To understand the roles of CRs in the early stages of sex chromosome differentiation, it is very useful to investigate a sex chromosome system accompanied by CRs. Ectothermic vertebrates differ from mammals and birds with stable sex determination and highly differentiated sex chromosomes, harboring a tremendous diversity of sex determination and sex chromosomes, both within and between species (Schmid and Steinlein, 2001; Schartl et al., 2016). Especially in amphibians, more than 96% of species investigated so far do not have morphologically distinct sex chromosomes (Eggert, 2004), indicating that frequent sex chromosome turnovers or occasional recombination can limit sex chromosome degeneration (Schartl, 2004; Stöck et al., 2011; Miura, 2017). Furthermore, numerous evolutionary transitions between different systems have been reported in many frogs, with different chromosome pairs or sex determination mechanisms in different species, even intra-species and/or within populations (Miura, 2008; Rodrigues et al., 2014, 2015; Roco et al., 2015). These patterns suggested initial sex chromosome differentiation varied within closely related species or even within the same species. Such early stages of sex chromosome differentiation systems may represent intermediate states of sex chromosome evolution, and if so, they potentially shed light on the evolutionary dynamics of the ultimate cause of suppressed recombination.
A fascinating case of inter-chromosomal reciprocal translocation was discovered in the spiny frog (Quasipaa boulengeri), which was caused by a nearly whole-arm translocation between chromosomes 1 and 6 (Figure 1C; Qing et al., 2012). This frog is widely distributed in the low mountainous regions along the edges of Sichuan Basin and nearby areas in southern China. The individuals with translocated karyotypes are only found in the western edges of Sichuan Basin, and inter- and intra-population karyotype variations are also found in these regions (Figures 1A,B,D). Additionally, the heteromorphic chromosomes are not directly related to sex, which meant both males and females share same translocated karyotypes (Types II-V) and normal karyotype (Type I) (Figure 1B; Qing et al., 2012). A sex-specific microsatellite marker (B08) derived from transcriptomic sequencing was identified, and it displayed perfect segregation with sex in Q. boulengeri of the western Sichuan Basin, revealing a possible component of genetic sex determination (GSD) and sex chromosome differentiation (Yuan S.Q. et al., 2017). Coincidentally, this area with differentiated sex chromosomes occurs in the inter- and intra-population karyotype variation. However, only one sex-linked marker without a known chromosomal location would be insufficient to discern whether translocation was the cause of sex differentiation in this area.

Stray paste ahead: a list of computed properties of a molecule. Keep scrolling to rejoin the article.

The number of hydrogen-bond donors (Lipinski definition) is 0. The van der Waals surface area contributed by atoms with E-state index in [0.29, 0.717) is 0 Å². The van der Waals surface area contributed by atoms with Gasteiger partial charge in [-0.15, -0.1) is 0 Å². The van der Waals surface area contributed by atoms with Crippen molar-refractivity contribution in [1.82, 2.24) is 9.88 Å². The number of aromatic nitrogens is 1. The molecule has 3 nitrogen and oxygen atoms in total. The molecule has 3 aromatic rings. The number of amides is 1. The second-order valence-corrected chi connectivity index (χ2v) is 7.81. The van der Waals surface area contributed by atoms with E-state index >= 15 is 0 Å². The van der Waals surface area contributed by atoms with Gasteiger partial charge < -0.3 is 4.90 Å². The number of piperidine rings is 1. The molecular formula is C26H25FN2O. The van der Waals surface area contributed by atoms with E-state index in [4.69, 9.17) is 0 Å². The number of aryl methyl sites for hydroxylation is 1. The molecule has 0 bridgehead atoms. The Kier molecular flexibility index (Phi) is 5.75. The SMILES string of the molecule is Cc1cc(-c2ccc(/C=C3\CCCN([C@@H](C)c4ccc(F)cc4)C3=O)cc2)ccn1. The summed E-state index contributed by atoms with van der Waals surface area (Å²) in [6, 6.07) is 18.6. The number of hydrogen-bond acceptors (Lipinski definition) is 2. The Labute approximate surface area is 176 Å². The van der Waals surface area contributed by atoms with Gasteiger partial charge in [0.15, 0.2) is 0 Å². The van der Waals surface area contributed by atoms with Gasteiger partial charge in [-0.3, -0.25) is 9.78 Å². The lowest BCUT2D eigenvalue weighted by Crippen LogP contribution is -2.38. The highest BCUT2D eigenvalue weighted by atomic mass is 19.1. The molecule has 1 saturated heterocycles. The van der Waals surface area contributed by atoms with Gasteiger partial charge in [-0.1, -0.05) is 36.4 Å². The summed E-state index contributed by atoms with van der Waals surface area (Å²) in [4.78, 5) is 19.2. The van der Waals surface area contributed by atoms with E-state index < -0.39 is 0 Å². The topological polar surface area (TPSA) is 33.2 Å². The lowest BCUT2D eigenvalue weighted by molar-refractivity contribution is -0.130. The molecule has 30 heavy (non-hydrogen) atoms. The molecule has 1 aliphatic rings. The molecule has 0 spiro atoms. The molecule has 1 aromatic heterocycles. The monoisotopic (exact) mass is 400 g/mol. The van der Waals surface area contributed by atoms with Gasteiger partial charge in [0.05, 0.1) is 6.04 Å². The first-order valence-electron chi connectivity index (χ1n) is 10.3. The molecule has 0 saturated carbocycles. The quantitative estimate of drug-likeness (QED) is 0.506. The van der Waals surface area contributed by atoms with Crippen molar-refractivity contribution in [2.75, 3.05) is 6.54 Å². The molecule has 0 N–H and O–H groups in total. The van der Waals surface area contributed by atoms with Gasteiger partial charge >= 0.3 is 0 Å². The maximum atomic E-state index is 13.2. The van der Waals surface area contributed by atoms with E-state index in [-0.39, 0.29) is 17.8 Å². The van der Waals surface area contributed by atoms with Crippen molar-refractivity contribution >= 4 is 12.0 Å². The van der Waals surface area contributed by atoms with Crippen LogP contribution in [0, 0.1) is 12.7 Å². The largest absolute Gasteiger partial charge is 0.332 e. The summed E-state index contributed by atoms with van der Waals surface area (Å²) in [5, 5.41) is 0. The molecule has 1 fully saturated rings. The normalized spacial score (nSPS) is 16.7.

FIGURE 1. Map of sampling localities and schematic diagram of different karyotypes for Quasipaa boulengeri. (A) Sampling localities of Q. boulengeri. (B) Five different karyotypes in populations of western Sichuan Basin. (C) Schematic diagram of reciprocal translocation between chromosomes 1 and 6. (D) The only normal karyotype in populations of eastern areas. This map is created with ArcGIS (ESRI, http://www.esri.com/software/arcgis).
In the present study, we intended to develop more sex-linked markers with known chromosomal location and amplify them in wider ranges including eastern populations to investigate the role of translocation in the sex differentiation of Q. boulengeri. We speculated that (i) if sex-linked markers show similar sex-specific allelic distributions in eastern and western populations, translocation may have little influence on sex chromosome evolution; (ii) if sex association at sex-linked markers differs among western and eastern populations, we would analyze the relationship between translocation and the initial suppressed recombination in sex differentiation to reveal the dynamics of sex chromosome evolution.
Materials and Methods
Specimens and Karyotypes